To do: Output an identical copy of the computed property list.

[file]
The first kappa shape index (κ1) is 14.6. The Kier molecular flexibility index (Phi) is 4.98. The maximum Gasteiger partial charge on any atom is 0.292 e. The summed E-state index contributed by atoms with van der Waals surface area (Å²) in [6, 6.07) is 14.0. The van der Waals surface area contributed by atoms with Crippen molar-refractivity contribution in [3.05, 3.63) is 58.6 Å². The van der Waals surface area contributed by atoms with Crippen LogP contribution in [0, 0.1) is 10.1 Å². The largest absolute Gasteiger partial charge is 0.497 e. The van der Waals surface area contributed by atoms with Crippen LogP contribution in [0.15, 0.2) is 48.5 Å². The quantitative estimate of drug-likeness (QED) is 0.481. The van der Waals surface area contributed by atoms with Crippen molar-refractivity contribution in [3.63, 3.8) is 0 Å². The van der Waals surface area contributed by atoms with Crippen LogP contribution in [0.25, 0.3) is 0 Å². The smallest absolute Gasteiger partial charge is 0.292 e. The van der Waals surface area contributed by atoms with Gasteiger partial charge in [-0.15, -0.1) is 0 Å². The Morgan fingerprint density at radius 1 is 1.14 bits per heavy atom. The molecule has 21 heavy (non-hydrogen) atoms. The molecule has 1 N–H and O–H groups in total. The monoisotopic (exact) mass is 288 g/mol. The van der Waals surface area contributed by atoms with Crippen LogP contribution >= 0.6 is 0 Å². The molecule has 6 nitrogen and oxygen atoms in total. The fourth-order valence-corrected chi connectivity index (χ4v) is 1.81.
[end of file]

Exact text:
The first kappa shape index (κ1) is 14.6. The Kier molecular flexibility index (Phi) is 4.98. The maximum Gasteiger partial charge on any atom is 0.292 e. The summed E-state index contributed by atoms with van der Waals surface area (Å²) in [6, 6.07) is 14.0. The van der Waals surface area contributed by atoms with Crippen molar-refractivity contribution in [3.05, 3.63) is 58.6 Å². The van der Waals surface area contributed by atoms with Crippen LogP contribution in [0, 0.1) is 10.1 Å². The largest absolute Gasteiger partial charge is 0.497 e. The van der Waals surface area contributed by atoms with Crippen LogP contribution in [0.15, 0.2) is 48.5 Å². The quantitative estimate of drug-likeness (QED) is 0.481. The van der Waals surface area contributed by atoms with Crippen molar-refractivity contribution in [3.63, 3.8) is 0 Å². The van der Waals surface area contributed by atoms with Crippen LogP contribution in [0.25, 0.3) is 0 Å². The smallest absolute Gasteiger partial charge is 0.292 e. The van der Waals surface area contributed by atoms with Gasteiger partial charge in [-0.15, -0.1) is 0 Å². The Morgan fingerprint density at radius 1 is 1.14 bits per heavy atom. The molecule has 21 heavy (non-hydrogen) atoms. The molecule has 1 N–H and O–H groups in total. The monoisotopic (exact) mass is 288 g/mol. The van der Waals surface area contributed by atoms with Crippen LogP contribution >= 0.6 is 0 Å². The molecule has 6 nitrogen and oxygen atoms in total. The fourth-order valence-corrected chi connectivity index (χ4v) is 1.81.